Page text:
The Wild Flowers of Skopelos


For those who love Skopelos and the wildflowers of Greece

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Now more than 300 flowers and trees

The Wildflowers of Skopelos is for those who love the island of Skopelos and the wildflowers of Greece.

There are now over 300 flowers and trees and also information on the island, its floral landscape, geology, climate, and ecological habitats.

Looking forward to summer

Ο φλεβάρις κι αν Φλεβίσει, καλοκαίρι θα μυρίσει

28 Feb 2020

The popular Greek saying; O flevaris ki an flevisi, kalokari tha mirisi, means that although February brings bad weather, the scent of summer is in the air. It is the time for looking forward to the warmer weather when there is an explosion of wildflowers of every colour scattered across the island of Skopelos. The new flowers added to the website were all photographed in spring or early summer of recent years.

They are not related to each other and all belong to different plant families.

Allium guttatum
drum-stick alliumWhite/Pages/Allium_guttatum.html
Borago officinalis
Legousia falcata
Spicate venus’s looking glassPurple_mauve/Pages/Legousia_falcata.html
Malva unguiculata
briony-leaved mallowPink/Pages/Malva_unguiculata.html

Ranunculus neopolitanus
Naples buttercupYellow_Orange/Pages/Ranunculus_neopolitanus.html
Serapias cordigera
Heart flowered 
tongue orchidOrchids/Pages/Serapias_cordigera.html

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The Fabaceae

The Bean and Pea Family

10 Jan 2020

Tree Medic Medicago arborea

The Fabaceae family, also known as Leguminosae or simply as the pea and bean or legume family; it is the third largest plant family after the Orchid (Orchidaceae) and daisy (Asteraceae) families. The Fabaceae occur as trees, shrubs and herbaceous plants and are found on every continent except Antartica. The plants of the Fabaceae are particularly important in the Mediterranean ecosystem, where soils are often dry and poor in nitrogen.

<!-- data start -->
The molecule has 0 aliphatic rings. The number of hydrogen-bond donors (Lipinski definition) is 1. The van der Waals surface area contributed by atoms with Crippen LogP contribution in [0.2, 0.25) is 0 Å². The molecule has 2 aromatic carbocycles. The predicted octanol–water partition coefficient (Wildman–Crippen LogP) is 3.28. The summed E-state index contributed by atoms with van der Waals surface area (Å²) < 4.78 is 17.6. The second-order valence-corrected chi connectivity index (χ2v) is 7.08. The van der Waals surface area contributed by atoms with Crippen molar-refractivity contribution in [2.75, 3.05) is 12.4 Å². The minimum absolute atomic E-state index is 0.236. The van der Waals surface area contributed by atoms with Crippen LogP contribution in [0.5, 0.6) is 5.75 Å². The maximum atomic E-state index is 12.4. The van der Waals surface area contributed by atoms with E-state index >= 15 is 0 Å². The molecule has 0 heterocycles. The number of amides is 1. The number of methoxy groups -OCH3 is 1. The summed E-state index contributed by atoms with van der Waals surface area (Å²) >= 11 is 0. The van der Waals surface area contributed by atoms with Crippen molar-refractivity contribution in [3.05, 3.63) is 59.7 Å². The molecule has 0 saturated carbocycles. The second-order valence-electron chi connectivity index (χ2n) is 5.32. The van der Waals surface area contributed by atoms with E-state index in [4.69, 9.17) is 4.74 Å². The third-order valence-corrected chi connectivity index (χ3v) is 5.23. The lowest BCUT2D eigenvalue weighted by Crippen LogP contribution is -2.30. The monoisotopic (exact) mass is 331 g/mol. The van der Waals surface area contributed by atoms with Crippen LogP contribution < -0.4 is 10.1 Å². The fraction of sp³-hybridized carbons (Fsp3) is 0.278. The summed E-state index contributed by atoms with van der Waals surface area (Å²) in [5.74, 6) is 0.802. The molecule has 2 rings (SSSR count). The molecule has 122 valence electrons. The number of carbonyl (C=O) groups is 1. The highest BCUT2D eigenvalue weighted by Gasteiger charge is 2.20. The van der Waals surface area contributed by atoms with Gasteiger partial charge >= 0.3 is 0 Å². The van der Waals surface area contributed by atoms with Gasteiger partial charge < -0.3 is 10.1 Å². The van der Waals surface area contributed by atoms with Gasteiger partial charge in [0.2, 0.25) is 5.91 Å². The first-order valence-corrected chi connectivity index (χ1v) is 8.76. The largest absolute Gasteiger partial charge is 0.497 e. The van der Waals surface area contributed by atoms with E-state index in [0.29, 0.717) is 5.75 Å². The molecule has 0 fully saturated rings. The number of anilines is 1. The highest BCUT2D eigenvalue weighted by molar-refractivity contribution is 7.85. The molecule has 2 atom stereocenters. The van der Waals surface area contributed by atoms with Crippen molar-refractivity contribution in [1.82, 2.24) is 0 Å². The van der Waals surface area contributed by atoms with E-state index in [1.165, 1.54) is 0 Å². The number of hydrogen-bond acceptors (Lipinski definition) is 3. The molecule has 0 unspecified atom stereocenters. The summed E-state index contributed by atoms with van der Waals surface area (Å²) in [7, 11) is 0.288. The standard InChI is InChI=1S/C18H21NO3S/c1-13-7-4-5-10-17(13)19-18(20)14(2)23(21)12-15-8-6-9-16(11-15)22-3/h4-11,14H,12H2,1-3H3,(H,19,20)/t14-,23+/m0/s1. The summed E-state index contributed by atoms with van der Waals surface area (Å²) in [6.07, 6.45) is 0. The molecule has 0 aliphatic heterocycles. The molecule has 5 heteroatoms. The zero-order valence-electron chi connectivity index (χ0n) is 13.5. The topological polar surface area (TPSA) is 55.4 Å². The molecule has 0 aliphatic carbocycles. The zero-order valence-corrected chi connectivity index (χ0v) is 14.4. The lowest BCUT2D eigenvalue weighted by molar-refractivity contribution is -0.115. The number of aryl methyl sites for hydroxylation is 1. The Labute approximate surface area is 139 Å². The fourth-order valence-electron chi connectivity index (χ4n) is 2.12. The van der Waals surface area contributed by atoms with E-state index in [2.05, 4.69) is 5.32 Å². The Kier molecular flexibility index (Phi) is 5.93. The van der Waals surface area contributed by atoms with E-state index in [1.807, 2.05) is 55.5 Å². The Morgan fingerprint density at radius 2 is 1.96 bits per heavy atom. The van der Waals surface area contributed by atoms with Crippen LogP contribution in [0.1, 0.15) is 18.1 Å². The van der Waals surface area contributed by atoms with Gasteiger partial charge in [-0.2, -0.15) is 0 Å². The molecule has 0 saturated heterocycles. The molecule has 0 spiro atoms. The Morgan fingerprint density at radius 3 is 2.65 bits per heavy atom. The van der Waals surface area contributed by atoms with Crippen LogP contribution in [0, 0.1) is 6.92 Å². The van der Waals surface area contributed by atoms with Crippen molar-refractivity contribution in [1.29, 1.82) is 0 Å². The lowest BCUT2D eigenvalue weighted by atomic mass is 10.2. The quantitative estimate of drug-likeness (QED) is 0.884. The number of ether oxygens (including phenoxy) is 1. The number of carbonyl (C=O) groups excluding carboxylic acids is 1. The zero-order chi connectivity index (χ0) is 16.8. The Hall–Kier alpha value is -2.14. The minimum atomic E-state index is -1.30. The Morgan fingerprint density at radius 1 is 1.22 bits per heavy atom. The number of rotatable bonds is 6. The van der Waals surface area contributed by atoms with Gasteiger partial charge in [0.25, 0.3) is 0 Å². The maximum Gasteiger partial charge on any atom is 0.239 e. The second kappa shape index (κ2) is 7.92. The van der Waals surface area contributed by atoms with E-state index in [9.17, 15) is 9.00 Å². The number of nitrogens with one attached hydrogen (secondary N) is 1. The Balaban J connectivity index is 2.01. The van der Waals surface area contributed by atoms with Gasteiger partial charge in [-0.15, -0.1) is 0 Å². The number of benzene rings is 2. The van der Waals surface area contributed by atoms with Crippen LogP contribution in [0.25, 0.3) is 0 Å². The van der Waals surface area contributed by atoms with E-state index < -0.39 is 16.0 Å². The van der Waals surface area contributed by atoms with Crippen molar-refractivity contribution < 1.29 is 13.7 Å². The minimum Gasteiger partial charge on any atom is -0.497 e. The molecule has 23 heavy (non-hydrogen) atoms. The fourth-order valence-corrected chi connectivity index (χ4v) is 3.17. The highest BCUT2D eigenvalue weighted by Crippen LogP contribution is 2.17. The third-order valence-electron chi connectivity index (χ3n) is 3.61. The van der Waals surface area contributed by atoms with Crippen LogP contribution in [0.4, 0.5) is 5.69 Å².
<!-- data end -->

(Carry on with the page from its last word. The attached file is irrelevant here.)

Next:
The defining characteristic of the family is the fruit, which is always a pod, sometimes simple as for Lathyrus peas and Vicia species, coiled as for the medics or curious spiny pods of Onobrychis species. It is often the seed pods which help identifying a specific species.

The flowers of the largest subfamily are bilaterally symmetrical ( zygomorphic), the typical pea flower; they are often brightly coloured and said to resemble butterflies hence the name Papillonaceae.

The Fabaceae are economically important providing valuable highly nutritious foods which are rich in protein including lentils, peas and an assortment of beans, important in the Greek culinary tradition. Their use as foods goes back to ancient times with evidence of the cultivation of peas and lentils in Neolithic Greek settlements and it is probable that the seeds of wild peas were collected and eaten before this. In Santorini the seeds of Lathyrus clymenum, a plant which grows wild on Skopelos, are used to make the special  Santorini Fava. The plants are also valued as animal fodder, constituents of animal pastures and hay and are also used to fertilise the ground as green manure and in crop rotation.The flowers are attractive to bees and support honey production.